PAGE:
Thursday, 7 June 2018

Character Interview with Borkin Krauk from "Borkin the Archer" by Frej Wasastjerna

We are so lucky to be able to speak with Borkin Krauk, main character of the novel 'Borkin the Archer' by Frej Wasastjerna

  1. Tell us a little about yourself? Where do you come from?
    I was born in a village in southern Sharauth, early in Cycle 111... excuse me...
    Sorry for the interruption, that was the author reminding me that the Nurasagi calendar is unfamiliar to you and that even he can't tell when I was born in Terran terms. In fact, he suspects that that isn't even a meaningful question. I don't understand this multiverse stuff myself. Probably even he doesn't.
  2. Tell us a little about your home, what are your feelings towards home?
    Home, now where is my home, really? Sharauth is where I grew up. Now I've spent a bit more than three cycles in Nurasag... excuse me, nearly eight Terran years. Here is where I got married, here is where I expect I'll live several more cycles. Maybe some day I'll have saved enough that I can go back to Sharauth and buy myself a farm or shop or something. With luck, I might be able to do it while my parents are still alive so I can see them again, in addition to my brothers and sister.
  3. What motivates you along your journey?
    Apart from just making a living and giving Lieni something like the life she deserves, I have two main goals in life. One is securing religious freedom. The other is putting an end to the slave trade. And as if those two goals weren't hard enough in themselves, they contradict each other! How in the name of Angramansh am I supposed to combine them when the slave trade is essential to fund the struggle for religious freedom?!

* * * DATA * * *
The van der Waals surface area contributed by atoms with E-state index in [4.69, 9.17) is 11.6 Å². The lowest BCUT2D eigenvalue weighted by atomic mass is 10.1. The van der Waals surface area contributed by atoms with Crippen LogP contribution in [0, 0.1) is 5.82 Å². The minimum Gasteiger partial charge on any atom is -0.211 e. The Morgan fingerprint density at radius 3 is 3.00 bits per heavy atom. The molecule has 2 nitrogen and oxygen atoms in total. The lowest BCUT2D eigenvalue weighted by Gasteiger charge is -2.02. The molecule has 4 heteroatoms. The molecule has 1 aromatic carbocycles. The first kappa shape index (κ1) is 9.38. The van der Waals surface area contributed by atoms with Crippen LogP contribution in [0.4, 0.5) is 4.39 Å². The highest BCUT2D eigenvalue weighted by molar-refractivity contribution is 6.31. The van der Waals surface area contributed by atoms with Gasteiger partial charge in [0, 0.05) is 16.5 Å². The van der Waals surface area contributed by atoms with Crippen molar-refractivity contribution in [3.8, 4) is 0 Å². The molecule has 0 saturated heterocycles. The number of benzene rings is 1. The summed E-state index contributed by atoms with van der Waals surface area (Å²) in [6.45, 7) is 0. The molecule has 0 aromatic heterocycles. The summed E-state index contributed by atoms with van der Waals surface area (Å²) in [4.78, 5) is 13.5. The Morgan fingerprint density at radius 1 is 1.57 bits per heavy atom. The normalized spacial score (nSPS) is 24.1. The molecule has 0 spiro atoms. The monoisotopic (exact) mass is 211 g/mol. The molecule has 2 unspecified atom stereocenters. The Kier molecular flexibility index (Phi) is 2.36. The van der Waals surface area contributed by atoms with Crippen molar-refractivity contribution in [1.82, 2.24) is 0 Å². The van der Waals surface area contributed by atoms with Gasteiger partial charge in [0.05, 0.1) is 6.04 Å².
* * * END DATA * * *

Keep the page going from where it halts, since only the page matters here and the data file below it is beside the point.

I promised Lieni to do what I could to stop the slave trade, and I meant it. But I can't betray Kuartsha and his fight for freedom. So what am I to do?!
  4. How do you see yourself/ how do you see yourself in relation to the rest of the world?
    Huh?? Well... I suppose I could describe myself as a plaything of fate, of the gods or whatever. Sometimes the gods get weird ideas.
  5. What is most important to you in this world?
    It's Lieni, that's clear. When I married her, I swore on a holy sword that I would protect her, at the cost of my life if need be. And I very much meant that too. But now she's got kerpeif! I can't protect her against diseases! So, again, what can I do? If either of us has to die, that would be my task – even my right. But now there's nothing I can do!
    Okay, kerpeif doesn't kill all its victims. I suppose I can hope and pray.
    But I doubt that that will do much good.
  6. What characteristics do you consider important in a person? What kind of people do you try to surround yourself with?
    Hmm... well, given a choice I would prefer nice people. In practice it hasn't so much been a question of what I prefer. Circumstances have decided for me.
  7. What do you see for yourself in the future? Where will you be? What kind of person do you want to become?
    I have no idea. What can a single longbowman hope to achieve?

If you want to buy 'Borkin the Archer' you can here. And to learn more about the author see their website here.

Thursday, 10 May 2018

Interview with the author of "The Spirit of Imhotep" Maria Isabel Pita

Take a look at our interview with author Maria Isabel Pita, author of "The Spirit of Imhotep"

The Spirit of Imhotep (Lucid Dreams & Spiritual Warfare Book 1) by [Pita, Maria Isabel]

  • What is your favourite genre to write? Why?
    • Romance. It's my favourite because it's about love, which covers everything, not just the relationship between a man and a woman. Our relationship with the gift of Creation is a romance between our soul and God, full of mystery and wonder, and a drawing ever nearer to the ultimate desire of being with Him forever. Creation itself is a Gift overflowing with little presents at every moment. Love is the only reality, and therefore the only thing worth writing about, in any form – the romance of being beloved and created souls.
  • Do you model characters after real people?